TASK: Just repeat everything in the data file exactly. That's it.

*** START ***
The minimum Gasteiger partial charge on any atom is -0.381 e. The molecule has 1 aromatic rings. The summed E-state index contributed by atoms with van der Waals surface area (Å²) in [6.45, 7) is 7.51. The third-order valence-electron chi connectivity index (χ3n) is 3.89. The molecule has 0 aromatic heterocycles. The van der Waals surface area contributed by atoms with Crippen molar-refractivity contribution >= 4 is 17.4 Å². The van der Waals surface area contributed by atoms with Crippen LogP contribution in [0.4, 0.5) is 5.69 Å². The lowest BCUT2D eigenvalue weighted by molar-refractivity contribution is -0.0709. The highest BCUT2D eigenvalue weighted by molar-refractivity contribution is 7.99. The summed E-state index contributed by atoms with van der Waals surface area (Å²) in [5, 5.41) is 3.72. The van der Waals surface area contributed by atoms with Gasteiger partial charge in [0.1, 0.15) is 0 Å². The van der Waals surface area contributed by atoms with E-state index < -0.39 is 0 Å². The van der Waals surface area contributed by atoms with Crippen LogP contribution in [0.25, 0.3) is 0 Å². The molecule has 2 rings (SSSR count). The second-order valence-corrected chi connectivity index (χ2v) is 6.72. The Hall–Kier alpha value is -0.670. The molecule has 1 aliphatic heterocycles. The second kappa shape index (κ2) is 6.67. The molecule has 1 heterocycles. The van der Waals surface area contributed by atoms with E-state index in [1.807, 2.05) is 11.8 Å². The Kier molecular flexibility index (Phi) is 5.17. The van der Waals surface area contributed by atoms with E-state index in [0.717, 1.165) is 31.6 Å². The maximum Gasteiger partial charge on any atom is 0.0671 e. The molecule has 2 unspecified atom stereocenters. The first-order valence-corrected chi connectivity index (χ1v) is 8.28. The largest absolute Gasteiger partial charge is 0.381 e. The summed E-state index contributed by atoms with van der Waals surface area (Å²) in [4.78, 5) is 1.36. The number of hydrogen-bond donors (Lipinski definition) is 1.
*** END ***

The minimum Gasteiger partial charge on any atom is -0.381 e. The molecule has 1 aromatic rings. The summed E-state index contributed by atoms with van der Waals surface area (Å²) in [6.45, 7) is 7.51. The third-order valence-electron chi connectivity index (χ3n) is 3.89. The molecule has 0 aromatic heterocycles. The van der Waals surface area contributed by atoms with Crippen molar-refractivity contribution >= 4 is 17.4 Å². The van der Waals surface area contributed by atoms with Crippen LogP contribution in [0.4, 0.5) is 5.69 Å². The lowest BCUT2D eigenvalue weighted by molar-refractivity contribution is -0.0709. The highest BCUT2D eigenvalue weighted by molar-refractivity contribution is 7.99. The summed E-state index contributed by atoms with van der Waals surface area (Å²) in [5, 5.41) is 3.72. The van der Waals surface area contributed by atoms with Gasteiger partial charge in [0.1, 0.15) is 0 Å². The van der Waals surface area contributed by atoms with E-state index < -0.39 is 0 Å². The van der Waals surface area contributed by atoms with Crippen LogP contribution in [0.25, 0.3) is 0 Å². The molecule has 2 rings (SSSR count). The second-order valence-corrected chi connectivity index (χ2v) is 6.72. The Hall–Kier alpha value is -0.670. The molecule has 1 aliphatic heterocycles. The second kappa shape index (κ2) is 6.67. The molecule has 1 heterocycles. The van der Waals surface area contributed by atoms with E-state index in [1.807, 2.05) is 11.8 Å². The Kier molecular flexibility index (Phi) is 5.17. The van der Waals surface area contributed by atoms with E-state index in [0.717, 1.165) is 31.6 Å². The maximum Gasteiger partial charge on any atom is 0.0671 e. The molecule has 2 unspecified atom stereocenters. The first-order valence-corrected chi connectivity index (χ1v) is 8.28. The largest absolute Gasteiger partial charge is 0.381 e. The summed E-state index contributed by atoms with van der Waals surface area (Å²) in [4.78, 5) is 1.36. The number of hydrogen-bond donors (Lipinski definition) is 1.